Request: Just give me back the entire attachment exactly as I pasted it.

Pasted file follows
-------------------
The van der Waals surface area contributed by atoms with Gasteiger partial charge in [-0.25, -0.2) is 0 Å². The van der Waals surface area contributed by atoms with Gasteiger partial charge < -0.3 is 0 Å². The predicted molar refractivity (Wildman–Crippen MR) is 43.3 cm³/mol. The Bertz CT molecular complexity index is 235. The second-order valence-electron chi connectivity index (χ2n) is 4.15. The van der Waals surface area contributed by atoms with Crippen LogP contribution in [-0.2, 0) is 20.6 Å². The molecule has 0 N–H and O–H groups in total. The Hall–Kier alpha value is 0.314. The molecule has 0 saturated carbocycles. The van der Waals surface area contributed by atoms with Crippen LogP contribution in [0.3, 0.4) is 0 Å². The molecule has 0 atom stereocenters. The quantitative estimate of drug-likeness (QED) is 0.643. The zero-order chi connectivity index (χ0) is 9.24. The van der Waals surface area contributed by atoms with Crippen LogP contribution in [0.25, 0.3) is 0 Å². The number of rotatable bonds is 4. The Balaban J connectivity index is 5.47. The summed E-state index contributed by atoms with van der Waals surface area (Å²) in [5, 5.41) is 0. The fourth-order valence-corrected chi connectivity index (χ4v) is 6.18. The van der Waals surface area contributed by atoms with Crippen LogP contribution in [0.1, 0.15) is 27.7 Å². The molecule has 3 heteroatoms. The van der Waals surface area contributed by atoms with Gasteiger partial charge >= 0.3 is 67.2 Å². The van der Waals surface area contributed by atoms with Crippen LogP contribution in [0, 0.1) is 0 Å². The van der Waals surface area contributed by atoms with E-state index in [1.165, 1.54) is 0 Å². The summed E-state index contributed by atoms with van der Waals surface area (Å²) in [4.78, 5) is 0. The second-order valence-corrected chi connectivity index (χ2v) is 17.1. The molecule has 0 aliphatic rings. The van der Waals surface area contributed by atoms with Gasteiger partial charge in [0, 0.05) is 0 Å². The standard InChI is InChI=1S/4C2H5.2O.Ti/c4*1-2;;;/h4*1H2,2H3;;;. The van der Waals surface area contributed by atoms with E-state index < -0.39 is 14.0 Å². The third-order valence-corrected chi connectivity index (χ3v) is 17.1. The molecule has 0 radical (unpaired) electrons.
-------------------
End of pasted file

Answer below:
The van der Waals surface area contributed by atoms with Gasteiger partial charge in [-0.25, -0.2) is 0 Å². The van der Waals surface area contributed by atoms with Gasteiger partial charge < -0.3 is 0 Å². The predicted molar refractivity (Wildman–Crippen MR) is 43.3 cm³/mol. The Bertz CT molecular complexity index is 235. The second-order valence-electron chi connectivity index (χ2n) is 4.15. The van der Waals surface area contributed by atoms with Crippen LogP contribution in [-0.2, 0) is 20.6 Å². The molecule has 0 N–H and O–H groups in total. The Hall–Kier alpha value is 0.314. The molecule has 0 saturated carbocycles. The van der Waals surface area contributed by atoms with Crippen LogP contribution in [0.3, 0.4) is 0 Å². The molecule has 0 atom stereocenters. The quantitative estimate of drug-likeness (QED) is 0.643. The zero-order chi connectivity index (χ0) is 9.24. The van der Waals surface area contributed by atoms with Crippen LogP contribution in [0.25, 0.3) is 0 Å². The number of rotatable bonds is 4. The Balaban J connectivity index is 5.47. The summed E-state index contributed by atoms with van der Waals surface area (Å²) in [5, 5.41) is 0. The fourth-order valence-corrected chi connectivity index (χ4v) is 6.18. The van der Waals surface area contributed by atoms with Crippen LogP contribution in [0.1, 0.15) is 27.7 Å². The molecule has 3 heteroatoms. The van der Waals surface area contributed by atoms with Gasteiger partial charge >= 0.3 is 67.2 Å². The van der Waals surface area contributed by atoms with Crippen LogP contribution in [0, 0.1) is 0 Å². The van der Waals surface area contributed by atoms with E-state index in [1.165, 1.54) is 0 Å². The summed E-state index contributed by atoms with van der Waals surface area (Å²) in [4.78, 5) is 0. The second-order valence-corrected chi connectivity index (χ2v) is 17.1. The molecule has 0 aliphatic rings. The van der Waals surface area contributed by atoms with Gasteiger partial charge in [0, 0.05) is 0 Å². The standard InChI is InChI=1S/4C2H5.2O.Ti/c4*1-2;;;/h4*1H2,2H3;;;. The van der Waals surface area contributed by atoms with E-state index < -0.39 is 14.0 Å². The third-order valence-corrected chi connectivity index (χ3v) is 17.1. The molecule has 0 radical (unpaired) electrons.